As a well-educated and self-proclaimed “definer” of my own success,  I too adhered to society’s definition. The typical Type A student, I found myself always trying to live up to and then exceed my own expectations, attempting to outdo my last triumph and climb the ladder towards the next goal that would reinvigorate my self-worth and value to others. But it seemed the ladder never ended and that if I chose to, I could climb forever.  Only recently, did I begin to question the definition of success I adopted as a child. Through age, experience, and honestly the fact that I was just so tired of my never-ending climb, I  began to realize that my definition of success hinged on control.

And then I realized that control was an illusion.

The fact is I have no control over anyone or anything, except my own behavior, choices and actions. That’s it. After the initial shock wore off, it was oddly reassuring to know that the weight of worrying about having enough money and power so that I could be happy one day had lifted. A new chapter had begun.

I no longer have to wait till I have enough to be happy, I can just be.

Collectively Learning Success Through Praise

Children learn to define success through praise. We were praised for taking our first step, eating our first solid food, and using the potty for the first time. Our basic definition of success revolved around our basic needs. As children grow, the adults in their lives praise them for different things, harder things like getting an A on a test. If you’re praised for getting an A, then achieving an A becomes part of your definition of success. And we, as a culture, unquestionably accept this definition.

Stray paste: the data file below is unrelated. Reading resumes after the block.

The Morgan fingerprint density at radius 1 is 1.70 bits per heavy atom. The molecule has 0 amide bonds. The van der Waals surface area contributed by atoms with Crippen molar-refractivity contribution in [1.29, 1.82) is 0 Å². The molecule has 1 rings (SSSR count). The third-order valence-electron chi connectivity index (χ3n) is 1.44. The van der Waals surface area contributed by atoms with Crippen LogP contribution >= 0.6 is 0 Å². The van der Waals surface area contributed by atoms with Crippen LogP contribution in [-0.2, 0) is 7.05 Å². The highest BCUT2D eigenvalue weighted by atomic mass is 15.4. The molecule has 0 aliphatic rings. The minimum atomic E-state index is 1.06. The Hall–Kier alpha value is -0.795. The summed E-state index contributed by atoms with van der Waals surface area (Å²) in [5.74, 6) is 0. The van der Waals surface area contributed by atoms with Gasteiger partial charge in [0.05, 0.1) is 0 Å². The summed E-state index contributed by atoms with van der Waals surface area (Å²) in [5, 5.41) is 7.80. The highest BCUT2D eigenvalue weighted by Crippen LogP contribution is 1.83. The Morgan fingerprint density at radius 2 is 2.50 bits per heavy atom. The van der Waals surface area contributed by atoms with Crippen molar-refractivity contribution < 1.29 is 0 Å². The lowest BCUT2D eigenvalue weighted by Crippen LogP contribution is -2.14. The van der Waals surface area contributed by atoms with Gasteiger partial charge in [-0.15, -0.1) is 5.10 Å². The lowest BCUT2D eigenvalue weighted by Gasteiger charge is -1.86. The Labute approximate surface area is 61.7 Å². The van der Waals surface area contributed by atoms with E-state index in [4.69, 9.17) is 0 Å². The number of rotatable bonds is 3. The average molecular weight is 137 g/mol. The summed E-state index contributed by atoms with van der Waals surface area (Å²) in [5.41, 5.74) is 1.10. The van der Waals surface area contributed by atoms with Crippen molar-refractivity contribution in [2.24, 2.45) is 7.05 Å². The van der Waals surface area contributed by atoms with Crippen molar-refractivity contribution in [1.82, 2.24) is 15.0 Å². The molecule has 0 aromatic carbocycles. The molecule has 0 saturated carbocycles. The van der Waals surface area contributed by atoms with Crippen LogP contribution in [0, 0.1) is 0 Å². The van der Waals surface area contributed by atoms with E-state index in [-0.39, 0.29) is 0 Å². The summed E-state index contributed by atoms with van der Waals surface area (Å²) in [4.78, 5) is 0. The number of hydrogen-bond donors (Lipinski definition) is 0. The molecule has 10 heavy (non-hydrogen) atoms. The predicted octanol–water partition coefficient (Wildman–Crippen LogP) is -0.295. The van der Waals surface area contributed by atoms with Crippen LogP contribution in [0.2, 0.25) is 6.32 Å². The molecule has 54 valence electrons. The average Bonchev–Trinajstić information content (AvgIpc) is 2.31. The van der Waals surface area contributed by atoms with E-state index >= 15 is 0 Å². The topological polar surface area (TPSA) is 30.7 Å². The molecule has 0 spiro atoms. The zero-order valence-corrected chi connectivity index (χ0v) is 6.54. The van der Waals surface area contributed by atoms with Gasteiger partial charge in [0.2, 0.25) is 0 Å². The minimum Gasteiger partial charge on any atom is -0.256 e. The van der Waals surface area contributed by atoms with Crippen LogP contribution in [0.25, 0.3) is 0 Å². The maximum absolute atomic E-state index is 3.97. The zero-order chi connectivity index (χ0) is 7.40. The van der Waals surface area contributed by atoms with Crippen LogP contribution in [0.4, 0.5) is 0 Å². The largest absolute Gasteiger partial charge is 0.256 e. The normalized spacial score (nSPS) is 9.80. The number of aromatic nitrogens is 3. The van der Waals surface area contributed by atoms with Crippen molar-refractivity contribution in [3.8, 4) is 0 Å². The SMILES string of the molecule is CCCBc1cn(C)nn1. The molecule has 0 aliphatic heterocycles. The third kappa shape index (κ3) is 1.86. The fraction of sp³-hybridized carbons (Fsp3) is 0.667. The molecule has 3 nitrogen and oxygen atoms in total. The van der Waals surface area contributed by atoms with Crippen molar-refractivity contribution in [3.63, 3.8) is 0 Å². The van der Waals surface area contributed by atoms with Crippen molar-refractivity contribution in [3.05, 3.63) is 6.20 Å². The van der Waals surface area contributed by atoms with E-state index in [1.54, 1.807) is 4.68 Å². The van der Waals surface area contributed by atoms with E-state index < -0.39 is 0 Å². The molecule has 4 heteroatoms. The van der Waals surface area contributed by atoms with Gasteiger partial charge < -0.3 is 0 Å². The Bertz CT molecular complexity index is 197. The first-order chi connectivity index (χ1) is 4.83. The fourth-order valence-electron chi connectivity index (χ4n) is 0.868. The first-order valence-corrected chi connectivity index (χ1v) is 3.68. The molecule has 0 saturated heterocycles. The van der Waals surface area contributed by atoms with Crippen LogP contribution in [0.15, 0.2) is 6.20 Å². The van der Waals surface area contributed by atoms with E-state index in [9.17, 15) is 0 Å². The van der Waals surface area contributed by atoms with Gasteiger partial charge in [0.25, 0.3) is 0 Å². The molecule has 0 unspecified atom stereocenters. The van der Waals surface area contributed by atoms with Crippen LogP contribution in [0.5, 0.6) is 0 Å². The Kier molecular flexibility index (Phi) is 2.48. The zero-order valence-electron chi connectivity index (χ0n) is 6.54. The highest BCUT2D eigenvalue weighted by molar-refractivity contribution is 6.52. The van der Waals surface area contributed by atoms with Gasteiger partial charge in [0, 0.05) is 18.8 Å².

But what if we began defining success less collectively and more individually?

At the core of education is understanding how we each learn differently. We’re all good at different things and we all struggle with different challenges. Yet, we are taught to define success in the same way.

The system of education is beginning to catch up with the notion of individualized learning, Gardner’s Multiple Intelligences, and even brain-mapping. Most educators acknowledge the research but many cannot fathom how to teach 32 students in 32 different ways. Classroom practices will have to be redefined to accommodate this new definition of learning too.

Embrace Individualized Education Now

I’m afraid we cannot wait for the system to catch up with the student. It’ll be too late and another generation lost to the definition that an A means you’re worthy. The work of change must be done now.